How will Montclair BOE fill open seat after Alfred Davis’ death? It’s an ‘unusual situation’
By TALIA WIENER
A March special election called by the Montclair Board of Education will fill two seats newly added to the board. But after the recent death of member Alfred Davis Jr., it remains unclear if a third position will be added to the ballot.
The board approved the March election earlier this month, intended to fill the two seats created when voters last month approved a conversion from a “Type I” to a “Type II” school district system — doing away with mayoral appointment of school board members and expanding the body from seven to nine members. Going forward, members will be selected in elections, as they are in 97% of New Jersey municipalities.
Community members who want to run for the Montclair Board of Election will need to have their petitions — with at least 10 signatures, one of which can be their own — submitted by Jan. 17 at 4 p.m. The only individual so far to announce a run is Noah Gale, a 2018 graduate of Montclair High School. He aims to be the youngest person ever to serve on the board, and the first college student on the board.
In regular elections every November, voters will fill three seats on the board, each for a three-year term.
The seats of current board president Latifah Jannah, vice president Priscilla Church and Davis would have expired in May 2022 under the now-abandoned Type 1 system. Instead, those seats will be the first up for grabs in a regular election, in November 2022. The terms will conclude in January 2023, when the board’s reorganization meeting takes place.
The two board members selected in the March 8 special election will each serve a term of one year and nine months before joining the normal cycle of three-year terms. Their seats will be up for election in November of 2023 along with the one currently held by Allison Silverstein; the next terms for those seats would start in January 2024.
The terms of board members Kathryn Weller-Demming, Crystal Hopkins and Eric Scherzer, all appointed by Mayor Sean Spiller earlier this year, will next go before voters in November 2024, and the next terms for those seats will begin in January 2025.
Under the new Type II system, the board is tasked with filling Davis’ seat within 65 days of its vacancy. Davis died Dec. 2 — making the effective deadline to fill his seat Feb. 5.
The law allows the board wide discretion in appointing a member to fill a vacancy, Carl Tanksley, general counsel for the New Jersey School Boards Association, said at the Wednesday, Dec. 8 Montclair Board of Education meeting.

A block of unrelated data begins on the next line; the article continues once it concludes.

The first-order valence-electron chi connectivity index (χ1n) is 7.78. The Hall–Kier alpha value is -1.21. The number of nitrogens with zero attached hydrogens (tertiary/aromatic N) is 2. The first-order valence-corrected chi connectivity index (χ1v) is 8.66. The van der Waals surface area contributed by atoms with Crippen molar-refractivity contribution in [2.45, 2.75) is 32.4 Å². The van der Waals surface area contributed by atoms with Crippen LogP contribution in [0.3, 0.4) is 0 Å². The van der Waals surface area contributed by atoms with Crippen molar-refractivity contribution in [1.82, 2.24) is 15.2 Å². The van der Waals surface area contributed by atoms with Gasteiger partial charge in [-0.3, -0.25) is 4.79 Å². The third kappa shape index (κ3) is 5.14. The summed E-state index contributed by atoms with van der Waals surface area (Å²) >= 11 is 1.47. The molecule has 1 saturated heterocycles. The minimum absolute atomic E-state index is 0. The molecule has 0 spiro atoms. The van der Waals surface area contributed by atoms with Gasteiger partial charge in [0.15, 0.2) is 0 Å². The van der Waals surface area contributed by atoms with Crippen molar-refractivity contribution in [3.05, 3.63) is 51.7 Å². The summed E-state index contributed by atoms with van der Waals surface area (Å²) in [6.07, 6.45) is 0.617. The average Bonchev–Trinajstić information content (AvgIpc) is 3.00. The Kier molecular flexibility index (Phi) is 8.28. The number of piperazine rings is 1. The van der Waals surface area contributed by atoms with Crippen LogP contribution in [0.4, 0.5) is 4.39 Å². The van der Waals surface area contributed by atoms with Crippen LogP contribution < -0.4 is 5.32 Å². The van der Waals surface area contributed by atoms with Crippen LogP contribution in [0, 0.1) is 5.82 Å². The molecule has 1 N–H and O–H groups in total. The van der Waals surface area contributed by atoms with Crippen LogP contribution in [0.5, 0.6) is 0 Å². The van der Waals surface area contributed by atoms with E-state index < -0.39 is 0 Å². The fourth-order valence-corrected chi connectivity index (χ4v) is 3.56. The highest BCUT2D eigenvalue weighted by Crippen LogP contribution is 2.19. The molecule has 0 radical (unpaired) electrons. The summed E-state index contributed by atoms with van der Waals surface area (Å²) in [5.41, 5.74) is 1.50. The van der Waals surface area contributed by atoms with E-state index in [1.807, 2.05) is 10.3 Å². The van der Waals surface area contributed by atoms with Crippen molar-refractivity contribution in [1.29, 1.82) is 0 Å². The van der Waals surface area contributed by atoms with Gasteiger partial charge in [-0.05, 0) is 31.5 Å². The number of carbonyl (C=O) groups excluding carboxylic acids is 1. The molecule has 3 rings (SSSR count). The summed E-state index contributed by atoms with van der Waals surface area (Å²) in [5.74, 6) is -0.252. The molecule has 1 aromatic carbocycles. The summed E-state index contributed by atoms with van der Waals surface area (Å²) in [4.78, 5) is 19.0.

“You can have an interview process, you can have a selection process where you identify candidates, you can have a nominating committee, you can draw names out of a hat,” Tanksley said at the meeting. “It's really wide open as to what the board can do in filling that vacancy.”
If the board does not fill the seat within the 65 days, the Essex County superintendent of schools would choose a board member.
But with the special election scheduled for March, about a month after the 65 days would expire, it is unclear if the board must appoint someone within the time frame or instead place another board position on the ballot, a possible rule exception due to the unique circumstances, Charlene Peterson, Essex County representative for the New Jersey School Boards Association, told Montclair Local Thursday.
And if the board does appoint a new member, the term length remains uncertain.
The law states that board appointees remain in their position until the next election, which usually takes place in November, Peterson said at the Wednesday meeting. But with an upcoming special election in March, it is unclear if an appointee’s term would end then.
The district has asked for guidance from the county superintendent on how the board should move forward with the appointment, Jannah said. The information will be presented at the board’s next meeting on Dec. 20, Jannah said.
“We find ourselves in an unusual situation,” Peterson said at the meeting. “And at this point, there is no additional clarity.”
The board won’t include a referendum to advance a large capital improvement bond on the March ballot, since the process to create the referendum takes about six months. But efforts to move forward with the bond process — funding for the first part of a multimillion-dollar project to overhaul aging buildings throughout the district — have begun.
Under state law, the next date after March when a referendum could be held doesn’t take place until September. The board, though, is looking to place the capital improvement bond referendum on the ballot at the November 2022 general election, Church said at the Wednesday meeting.
The district architect, Parette Somjen Architects, has begun work on a timeline to establish what needs to be done to have an application submitted to the state by May 6, the latest the board could submit materials to be on schedule for the November election, Church said.
Once an application is submitted, the board will hear back about what funding would be covered by the state and what costs would go to the taxpayers, she said.
The request for a bond attorney has also been written and is under review by board attorney Isabel Machado, Machado said at the meeting. She recommended that the request remain open until after the holidays.